Floral is the most popular fragrance family. Floral fragrances are seen as traditional, feminine scents. There are many ways to dissect them into microsubgenres but right now, I want to talk about Soft Florals which smell powdery. I'm on a powder kick lately. Soft perfumes are gaining in popularity and I wonder how it makes me feel wearing them.
Soft Floral is another name for Aldehydic Floral. Aldehydes are chemicals used in perfume to create scents that aren't found in nature or to replicate scents in nature which can't be extracted. Aldehydes are commonly used in feminine perfumes to give them a powdery scent. When perfumers combine them with flowers, what we get is the Soft Floral. It's called Soft Floral but it's an abstract floral in that you'll smell more powder than actual flowers. Iris and vanilla are often used to enhance the softness. The most famous perfume in this genre is the most famous and celebrated perfume of all time, Chanel No.5 (yes, the one Marilyn Monroe said she wore to bed and made famous).
To me, Chanel No5 smells mostly powdery. Sometimes I think it's like the inside of a makeup bag; other times I smell baby powder. Powdery scents also make me think, "there's something in the air that I shouldn't be breathing", so I'm not sure I actually love the smell of powder. Don't get me wrong; No.5 is absolutely a great French perfume, the "benchmark" as it's called, and it's still among the bestsellers worldwide since its original launch in 1921. It's a wonderful scent introduced to me by Mom who once had a scented bath product in No.5--it's not a heavy scent but it's also not a light scent. It's full-bodied and has great reach in a room, but the powdery texture gives it the illusion of softness even though in reality, aldehydes are sharp (they're high-pitched notes on the olfactive scale). It's complex and rich and absolutely unique--nothing else could ever smell exactly like No5 and the formula is kept very secret.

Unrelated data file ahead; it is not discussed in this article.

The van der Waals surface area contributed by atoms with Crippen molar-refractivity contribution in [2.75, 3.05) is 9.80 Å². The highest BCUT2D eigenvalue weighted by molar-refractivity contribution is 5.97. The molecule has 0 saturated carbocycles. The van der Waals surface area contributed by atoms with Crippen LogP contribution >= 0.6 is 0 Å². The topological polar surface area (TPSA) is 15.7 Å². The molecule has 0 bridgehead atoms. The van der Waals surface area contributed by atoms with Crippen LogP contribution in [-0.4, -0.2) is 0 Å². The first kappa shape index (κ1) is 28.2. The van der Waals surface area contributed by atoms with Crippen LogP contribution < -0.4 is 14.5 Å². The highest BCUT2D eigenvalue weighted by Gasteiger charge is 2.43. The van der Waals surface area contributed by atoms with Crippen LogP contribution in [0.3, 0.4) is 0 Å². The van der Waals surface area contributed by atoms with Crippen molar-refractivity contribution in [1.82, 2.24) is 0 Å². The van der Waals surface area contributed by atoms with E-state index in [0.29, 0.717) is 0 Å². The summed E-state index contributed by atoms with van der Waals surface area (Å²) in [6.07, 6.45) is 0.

It's interesting how Chanel No.5 became known as the ultimate feminine scent even though couturier Coco Chanel's vision was to create a scent that didn't smell traditionally flowery-feminine. The champion of modern women's fashion and creator of the little black dress wanted a perfume that was at once chic and abstract, and that's what she got when perfumer Ernest Beaux composed the powdery blend for her. "Women should smell like women, not roses" she'd said, and sure enough, with No5, people began putting the scent of powder and femininity together in their heads. When Marilyn announced over the radio that she wore five drops of No.5 to bed, No.5 had arrived as the world's most coveted perfume.
Powdery perfumes: Do I agree that they're feminine-smelling? Sure, but as a woman, I don't want to be soft all the time, and I sure wouldn't want to get messages from the world that I should be. I can enjoy a powdery soft perfume now and then but I wish the world would let us just be our fabulous multidimensional selves without having to quiet down for fear of not seeming feminine. Sometimes I want soft perfumes and sometimes I want powerscents. I don't think that takes away from my femininity.
Over the decades, No.5 has survived and spawned many Soft Florals (and Soft Orientals, heavier than Soft Florals), many which have become bestsellers (some famous powdery perfumes are: Lanvin Arpege, Flower by Kenzo, Donna Karan Cashmere Mist, Cacharel Lou Lou, Jean Charles Brosseau Ombre Rose and Love's Baby Soft). In the US, Victoria's Secret Dream Angels Heavenly is a popular mass-market perfume which mirrors the powdery warm whisper of No.5. It's a little heavier on the generic vanilla musk compared to the real McCoy (that is CHANEL) but what can I say? It may not be in the same league but I just like it. When you want something different than or can't afford No.5, there are some lovely alternatives out there that are worth trying. Of course, if I had the chance to smell No.5 once, I wouldn't pass it up.